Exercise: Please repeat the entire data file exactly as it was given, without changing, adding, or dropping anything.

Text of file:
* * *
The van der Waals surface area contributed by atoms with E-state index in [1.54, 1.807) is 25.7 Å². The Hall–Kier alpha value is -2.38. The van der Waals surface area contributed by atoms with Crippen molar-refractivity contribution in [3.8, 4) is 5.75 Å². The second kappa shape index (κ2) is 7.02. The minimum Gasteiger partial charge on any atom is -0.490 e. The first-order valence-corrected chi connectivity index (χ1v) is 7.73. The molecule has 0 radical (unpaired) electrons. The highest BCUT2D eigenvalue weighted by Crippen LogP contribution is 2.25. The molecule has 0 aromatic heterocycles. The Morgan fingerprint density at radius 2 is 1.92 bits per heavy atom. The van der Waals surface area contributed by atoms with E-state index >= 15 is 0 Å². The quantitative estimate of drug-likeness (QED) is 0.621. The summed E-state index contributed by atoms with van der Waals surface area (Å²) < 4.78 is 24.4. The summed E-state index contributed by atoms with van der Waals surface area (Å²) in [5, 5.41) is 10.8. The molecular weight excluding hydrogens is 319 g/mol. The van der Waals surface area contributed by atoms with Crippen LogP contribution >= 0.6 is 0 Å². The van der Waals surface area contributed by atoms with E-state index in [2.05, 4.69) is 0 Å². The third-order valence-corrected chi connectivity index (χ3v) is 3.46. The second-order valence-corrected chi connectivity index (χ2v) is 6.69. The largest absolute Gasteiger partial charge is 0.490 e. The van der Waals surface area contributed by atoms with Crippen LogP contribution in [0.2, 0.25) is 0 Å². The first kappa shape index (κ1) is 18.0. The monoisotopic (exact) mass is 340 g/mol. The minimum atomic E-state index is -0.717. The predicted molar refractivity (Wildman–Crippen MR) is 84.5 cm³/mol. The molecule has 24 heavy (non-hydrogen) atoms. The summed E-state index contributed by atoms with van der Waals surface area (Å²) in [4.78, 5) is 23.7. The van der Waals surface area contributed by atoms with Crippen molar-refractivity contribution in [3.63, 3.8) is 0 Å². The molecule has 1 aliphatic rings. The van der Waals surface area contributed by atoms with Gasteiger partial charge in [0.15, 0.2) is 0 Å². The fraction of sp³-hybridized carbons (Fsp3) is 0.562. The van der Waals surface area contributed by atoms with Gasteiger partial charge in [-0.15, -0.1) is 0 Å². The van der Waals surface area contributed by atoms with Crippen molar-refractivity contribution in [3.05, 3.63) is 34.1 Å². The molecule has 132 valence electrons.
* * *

The van der Waals surface area contributed by atoms with E-state index in [1.54, 1.807) is 25.7 Å². The Hall–Kier alpha value is -2.38. The van der Waals surface area contributed by atoms with Crippen molar-refractivity contribution in [3.8, 4) is 5.75 Å². The second kappa shape index (κ2) is 7.02. The minimum Gasteiger partial charge on any atom is -0.490 e. The first-order valence-corrected chi connectivity index (χ1v) is 7.73. The molecule has 0 radical (unpaired) electrons. The highest BCUT2D eigenvalue weighted by Crippen LogP contribution is 2.25. The molecule has 0 aromatic heterocycles. The Morgan fingerprint density at radius 2 is 1.92 bits per heavy atom. The van der Waals surface area contributed by atoms with E-state index >= 15 is 0 Å². The quantitative estimate of drug-likeness (QED) is 0.621. The summed E-state index contributed by atoms with van der Waals surface area (Å²) < 4.78 is 24.4. The summed E-state index contributed by atoms with van der Waals surface area (Å²) in [5, 5.41) is 10.8. The molecular weight excluding hydrogens is 319 g/mol. The van der Waals surface area contributed by atoms with Crippen LogP contribution >= 0.6 is 0 Å². The van der Waals surface area contributed by atoms with E-state index in [2.05, 4.69) is 0 Å². The third-order valence-corrected chi connectivity index (χ3v) is 3.46. The second-order valence-corrected chi connectivity index (χ2v) is 6.69. The largest absolute Gasteiger partial charge is 0.490 e. The van der Waals surface area contributed by atoms with Crippen LogP contribution in [0.2, 0.25) is 0 Å². The first kappa shape index (κ1) is 18.0. The monoisotopic (exact) mass is 340 g/mol. The minimum atomic E-state index is -0.717. The predicted molar refractivity (Wildman–Crippen MR) is 84.5 cm³/mol. The molecule has 24 heavy (non-hydrogen) atoms. The summed E-state index contributed by atoms with van der Waals surface area (Å²) in [4.78, 5) is 23.7. The van der Waals surface area contributed by atoms with Crippen molar-refractivity contribution in [3.63, 3.8) is 0 Å². The molecule has 1 aliphatic rings. The van der Waals surface area contributed by atoms with Gasteiger partial charge in [0.15, 0.2) is 0 Å². The fraction of sp³-hybridized carbons (Fsp3) is 0.562. The van der Waals surface area contributed by atoms with Gasteiger partial charge in [-0.15, -0.1) is 0 Å². The van der Waals surface area contributed by atoms with Crippen molar-refractivity contribution in [3.05, 3.63) is 34.1 Å². The molecule has 132 valence electrons.